Monday, May 9, 2011


Growing up on the countryside, Budapest has always been a tourist attraction to me.  I have visited numerous times back with my school class or with my parents.  But now with my sister living there I have more chance to actually go and stay in the capital, and really get to know the city with all its history and glory.

 When one is from a small country such as Hungary, where there's really only one main city and the rest is the country.  The two sides become very different.  There are country people with farms, horses, pigs and endless lands.  Then there's Budapest.  Of course there are other decent size cities scattered around the country, but the capital takes the cake with its population of almost 2 million people.  Which is nearly 1/4 of the entire population of Hungary.

 People are different in Budapest.  When I was still living home, going up to the capital always felt I was visiting a place I didn't belong to.  Even after I started to travel I never felt truly home.  I'm used to  the country people, their language and social behavior.  The way people act always felt down to earth and normal - to me.  More welcoming, friendly, hospitable.  Of course there are rude people everywhere, and the struggle of Hungary throughout history really made some of its citizens sour and liveless.  But when you really get down to some of those tiny villages where people still practice some of the old original professions.  The people you find are like nowhere else.  The kindness most welcoming crowd.  Nothing fake or pretended, just pure, simple souls living a simple life.  Which for most of us is impossible to imagine in the 21st century.  I mean no computers or cell reception at all!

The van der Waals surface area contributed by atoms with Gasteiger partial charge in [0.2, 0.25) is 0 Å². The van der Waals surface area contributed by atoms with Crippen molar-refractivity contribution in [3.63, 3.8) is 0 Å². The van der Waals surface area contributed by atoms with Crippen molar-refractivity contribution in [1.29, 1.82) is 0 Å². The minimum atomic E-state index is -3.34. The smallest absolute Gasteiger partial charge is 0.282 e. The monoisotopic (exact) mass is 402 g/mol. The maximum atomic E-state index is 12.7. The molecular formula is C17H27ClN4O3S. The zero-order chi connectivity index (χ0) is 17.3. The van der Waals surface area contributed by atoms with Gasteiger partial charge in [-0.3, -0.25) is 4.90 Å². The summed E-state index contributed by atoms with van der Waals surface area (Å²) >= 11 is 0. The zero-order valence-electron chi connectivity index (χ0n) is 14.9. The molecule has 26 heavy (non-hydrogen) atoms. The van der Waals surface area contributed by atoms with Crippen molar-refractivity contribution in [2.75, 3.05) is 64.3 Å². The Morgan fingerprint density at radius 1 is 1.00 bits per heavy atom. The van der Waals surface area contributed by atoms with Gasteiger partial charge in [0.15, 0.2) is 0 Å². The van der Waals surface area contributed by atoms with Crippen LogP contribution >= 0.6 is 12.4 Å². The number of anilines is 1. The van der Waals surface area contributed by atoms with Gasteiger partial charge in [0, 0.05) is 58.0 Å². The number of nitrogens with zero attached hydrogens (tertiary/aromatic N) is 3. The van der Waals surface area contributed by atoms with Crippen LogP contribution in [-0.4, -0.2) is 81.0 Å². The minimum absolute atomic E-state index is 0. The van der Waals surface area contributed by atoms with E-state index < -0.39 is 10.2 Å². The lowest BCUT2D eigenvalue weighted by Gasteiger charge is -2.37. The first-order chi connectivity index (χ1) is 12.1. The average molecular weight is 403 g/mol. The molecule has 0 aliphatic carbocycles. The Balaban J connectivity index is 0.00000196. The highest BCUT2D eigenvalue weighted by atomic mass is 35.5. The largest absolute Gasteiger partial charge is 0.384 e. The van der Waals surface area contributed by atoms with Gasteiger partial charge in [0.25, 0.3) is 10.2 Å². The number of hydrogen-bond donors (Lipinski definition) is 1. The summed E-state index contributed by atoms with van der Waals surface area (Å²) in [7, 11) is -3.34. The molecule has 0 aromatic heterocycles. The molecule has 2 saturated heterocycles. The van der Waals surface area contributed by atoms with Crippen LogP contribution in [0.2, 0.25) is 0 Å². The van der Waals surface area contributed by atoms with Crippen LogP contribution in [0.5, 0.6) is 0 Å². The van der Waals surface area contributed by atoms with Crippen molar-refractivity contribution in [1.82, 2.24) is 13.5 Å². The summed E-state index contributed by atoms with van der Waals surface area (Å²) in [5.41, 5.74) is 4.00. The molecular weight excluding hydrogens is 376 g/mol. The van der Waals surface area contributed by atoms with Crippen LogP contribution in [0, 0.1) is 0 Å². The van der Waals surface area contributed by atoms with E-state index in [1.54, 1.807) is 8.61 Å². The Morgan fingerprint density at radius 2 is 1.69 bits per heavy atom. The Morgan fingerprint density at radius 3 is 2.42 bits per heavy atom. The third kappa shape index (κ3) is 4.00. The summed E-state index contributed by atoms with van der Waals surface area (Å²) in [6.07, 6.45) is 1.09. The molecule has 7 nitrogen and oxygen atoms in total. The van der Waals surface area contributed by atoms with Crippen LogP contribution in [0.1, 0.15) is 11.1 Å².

Though all the love I have for the countryside, I feel an enormous respect for my capital.  Budapest is one of the oldest cities in whole Europe!  Its history starting about 1 AD with the first settlement of the Celts.  Then later it was occupied by the Romans (of course - who didn't they occupy).  They built the historical city of Aquincum.  Which is also identified as the "Town of Attila".  Yes I'm mean the in-famous Attila the Hun.  Who ruled around the 5th century and was one of the most fearsome enemies of the Western and Eastern Roman Empire.  My mom told me if I was born a boy I would've been named Attila.  Just saying!

Aquincum - Ancient Roman ruins in Budapest

 In 829 Aquincum was lost to Bulgaria.  That's when Budapest first arose out of two Bulgarian military fortresses Buda and Pest.  A lot of people don't know this but Buda and Pest used to be two separate cities before they were joined together. Wait! A lot of people don't even know Hungary exists! Whatever!  Screw them!

 Finally Hungarians (led by our famous Árpád) settled in the territory at the end of the 9th century.  Who not long after officially founded the Kingdom of Hungary.  That's when Budapest became the capital.

 One have to mention the significant cultural role of the city especially during the Renaissance era.  The National Library (which still stands today) was Europe's greatest collection of historical books and scientific works of the 15th century.  And second only in size to the Vatican Library.  I know!  Impressive!